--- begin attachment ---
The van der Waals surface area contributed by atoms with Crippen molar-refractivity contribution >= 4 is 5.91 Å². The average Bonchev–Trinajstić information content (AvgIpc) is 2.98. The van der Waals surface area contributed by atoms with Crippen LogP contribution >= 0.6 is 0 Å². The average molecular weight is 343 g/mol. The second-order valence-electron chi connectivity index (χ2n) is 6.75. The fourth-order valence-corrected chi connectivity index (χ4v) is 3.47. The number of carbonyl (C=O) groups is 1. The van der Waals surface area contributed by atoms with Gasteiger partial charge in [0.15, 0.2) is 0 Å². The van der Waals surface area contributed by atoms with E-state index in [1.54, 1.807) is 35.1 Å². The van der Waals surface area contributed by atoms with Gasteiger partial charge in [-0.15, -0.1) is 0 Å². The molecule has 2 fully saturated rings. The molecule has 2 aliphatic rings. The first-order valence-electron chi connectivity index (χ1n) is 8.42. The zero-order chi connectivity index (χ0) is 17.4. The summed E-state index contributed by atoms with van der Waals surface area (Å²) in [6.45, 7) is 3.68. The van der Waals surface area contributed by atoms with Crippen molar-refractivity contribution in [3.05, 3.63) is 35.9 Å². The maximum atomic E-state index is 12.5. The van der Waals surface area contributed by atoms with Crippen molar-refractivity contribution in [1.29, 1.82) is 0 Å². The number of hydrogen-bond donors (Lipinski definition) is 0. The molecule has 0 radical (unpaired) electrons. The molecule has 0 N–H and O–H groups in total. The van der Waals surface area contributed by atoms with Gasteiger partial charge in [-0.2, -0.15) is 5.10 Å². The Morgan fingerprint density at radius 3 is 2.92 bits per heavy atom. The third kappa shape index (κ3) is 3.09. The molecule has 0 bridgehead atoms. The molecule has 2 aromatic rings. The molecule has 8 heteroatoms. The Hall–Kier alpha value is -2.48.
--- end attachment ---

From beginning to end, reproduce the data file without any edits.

The van der Waals surface area contributed by atoms with Crippen molar-refractivity contribution >= 4 is 5.91 Å². The average Bonchev–Trinajstić information content (AvgIpc) is 2.98. The van der Waals surface area contributed by atoms with Crippen LogP contribution >= 0.6 is 0 Å². The average molecular weight is 343 g/mol. The second-order valence-electron chi connectivity index (χ2n) is 6.75. The fourth-order valence-corrected chi connectivity index (χ4v) is 3.47. The number of carbonyl (C=O) groups is 1. The van der Waals surface area contributed by atoms with Gasteiger partial charge in [0.15, 0.2) is 0 Å². The van der Waals surface area contributed by atoms with E-state index in [1.54, 1.807) is 35.1 Å². The van der Waals surface area contributed by atoms with Gasteiger partial charge in [-0.15, -0.1) is 0 Å². The molecule has 2 fully saturated rings. The molecule has 2 aliphatic rings. The first-order valence-electron chi connectivity index (χ1n) is 8.42. The zero-order chi connectivity index (χ0) is 17.4. The summed E-state index contributed by atoms with van der Waals surface area (Å²) in [6.45, 7) is 3.68. The van der Waals surface area contributed by atoms with Crippen molar-refractivity contribution in [3.05, 3.63) is 35.9 Å². The maximum atomic E-state index is 12.5. The van der Waals surface area contributed by atoms with Crippen molar-refractivity contribution in [1.29, 1.82) is 0 Å². The number of hydrogen-bond donors (Lipinski definition) is 0. The molecule has 0 radical (unpaired) electrons. The molecule has 0 N–H and O–H groups in total. The van der Waals surface area contributed by atoms with Gasteiger partial charge in [-0.2, -0.15) is 5.10 Å². The Morgan fingerprint density at radius 3 is 2.92 bits per heavy atom. The third kappa shape index (κ3) is 3.09. The molecule has 0 bridgehead atoms. The molecule has 2 aromatic rings. The molecule has 8 heteroatoms. The Hall–Kier alpha value is -2.48.